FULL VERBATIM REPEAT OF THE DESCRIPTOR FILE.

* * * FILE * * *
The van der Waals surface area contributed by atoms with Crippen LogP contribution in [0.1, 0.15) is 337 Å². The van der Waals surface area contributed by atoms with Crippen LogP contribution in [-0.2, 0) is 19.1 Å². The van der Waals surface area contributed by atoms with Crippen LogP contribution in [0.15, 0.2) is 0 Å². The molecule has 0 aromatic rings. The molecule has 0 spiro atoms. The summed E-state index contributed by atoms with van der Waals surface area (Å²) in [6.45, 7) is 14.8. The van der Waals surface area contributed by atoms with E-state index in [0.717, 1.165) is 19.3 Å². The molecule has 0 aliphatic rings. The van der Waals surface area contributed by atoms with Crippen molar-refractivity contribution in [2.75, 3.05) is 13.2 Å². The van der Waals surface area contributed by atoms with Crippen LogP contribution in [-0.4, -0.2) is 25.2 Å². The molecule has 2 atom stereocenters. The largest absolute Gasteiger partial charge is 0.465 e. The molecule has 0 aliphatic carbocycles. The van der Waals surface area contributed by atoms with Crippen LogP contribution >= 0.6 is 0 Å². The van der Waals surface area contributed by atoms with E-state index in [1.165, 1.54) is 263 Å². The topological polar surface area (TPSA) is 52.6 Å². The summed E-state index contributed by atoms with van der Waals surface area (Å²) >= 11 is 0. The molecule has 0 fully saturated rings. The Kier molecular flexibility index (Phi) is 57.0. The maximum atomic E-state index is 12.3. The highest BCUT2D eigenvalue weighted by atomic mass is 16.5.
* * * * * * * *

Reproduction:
The van der Waals surface area contributed by atoms with Crippen LogP contribution in [0.1, 0.15) is 337 Å². The van der Waals surface area contributed by atoms with Crippen LogP contribution in [-0.2, 0) is 19.1 Å². The van der Waals surface area contributed by atoms with Crippen LogP contribution in [0.15, 0.2) is 0 Å². The molecule has 0 aromatic rings. The molecule has 0 spiro atoms. The summed E-state index contributed by atoms with van der Waals surface area (Å²) in [6.45, 7) is 14.8. The van der Waals surface area contributed by atoms with E-state index in [0.717, 1.165) is 19.3 Å². The molecule has 0 aliphatic rings. The van der Waals surface area contributed by atoms with Crippen molar-refractivity contribution in [2.75, 3.05) is 13.2 Å². The van der Waals surface area contributed by atoms with Crippen LogP contribution in [-0.4, -0.2) is 25.2 Å². The molecule has 2 atom stereocenters. The largest absolute Gasteiger partial charge is 0.465 e. The molecule has 0 aliphatic carbocycles. The van der Waals surface area contributed by atoms with Crippen LogP contribution >= 0.6 is 0 Å². The van der Waals surface area contributed by atoms with E-state index in [1.165, 1.54) is 263 Å². The topological polar surface area (TPSA) is 52.6 Å². The summed E-state index contributed by atoms with van der Waals surface area (Å²) >= 11 is 0. The molecule has 0 fully saturated rings. The Kier molecular flexibility index (Phi) is 57.0. The maximum atomic E-state index is 12.3. The highest BCUT2D eigenvalue weighted by atomic mass is 16.5.